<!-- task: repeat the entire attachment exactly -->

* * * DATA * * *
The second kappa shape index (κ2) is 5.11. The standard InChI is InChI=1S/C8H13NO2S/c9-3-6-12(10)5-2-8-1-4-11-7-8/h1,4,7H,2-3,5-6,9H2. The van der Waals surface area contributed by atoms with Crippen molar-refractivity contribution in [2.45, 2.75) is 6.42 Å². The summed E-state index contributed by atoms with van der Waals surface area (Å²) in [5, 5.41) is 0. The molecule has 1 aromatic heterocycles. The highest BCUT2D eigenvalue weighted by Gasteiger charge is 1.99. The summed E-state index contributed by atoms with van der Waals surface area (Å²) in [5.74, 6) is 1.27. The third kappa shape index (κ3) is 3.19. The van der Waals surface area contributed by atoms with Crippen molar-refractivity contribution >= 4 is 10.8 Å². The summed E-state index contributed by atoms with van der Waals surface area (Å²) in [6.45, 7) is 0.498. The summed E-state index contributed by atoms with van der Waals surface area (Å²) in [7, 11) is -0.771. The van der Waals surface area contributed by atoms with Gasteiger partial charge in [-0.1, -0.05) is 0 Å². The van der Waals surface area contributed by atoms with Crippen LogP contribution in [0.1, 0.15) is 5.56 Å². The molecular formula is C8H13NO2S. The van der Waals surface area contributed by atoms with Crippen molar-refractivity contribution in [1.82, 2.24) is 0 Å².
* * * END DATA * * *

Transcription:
The second kappa shape index (κ2) is 5.11. The standard InChI is InChI=1S/C8H13NO2S/c9-3-6-12(10)5-2-8-1-4-11-7-8/h1,4,7H,2-3,5-6,9H2. The van der Waals surface area contributed by atoms with Crippen molar-refractivity contribution in [2.45, 2.75) is 6.42 Å². The summed E-state index contributed by atoms with van der Waals surface area (Å²) in [5, 5.41) is 0. The molecule has 1 aromatic heterocycles. The highest BCUT2D eigenvalue weighted by Gasteiger charge is 1.99. The summed E-state index contributed by atoms with van der Waals surface area (Å²) in [5.74, 6) is 1.27. The third kappa shape index (κ3) is 3.19. The van der Waals surface area contributed by atoms with Crippen molar-refractivity contribution >= 4 is 10.8 Å². The summed E-state index contributed by atoms with van der Waals surface area (Å²) in [6.45, 7) is 0.498. The summed E-state index contributed by atoms with van der Waals surface area (Å²) in [7, 11) is -0.771. The van der Waals surface area contributed by atoms with Gasteiger partial charge in [-0.1, -0.05) is 0 Å². The van der Waals surface area contributed by atoms with Crippen LogP contribution in [0.1, 0.15) is 5.56 Å². The molecular formula is C8H13NO2S. The van der Waals surface area contributed by atoms with Crippen molar-refractivity contribution in [1.82, 2.24) is 0 Å².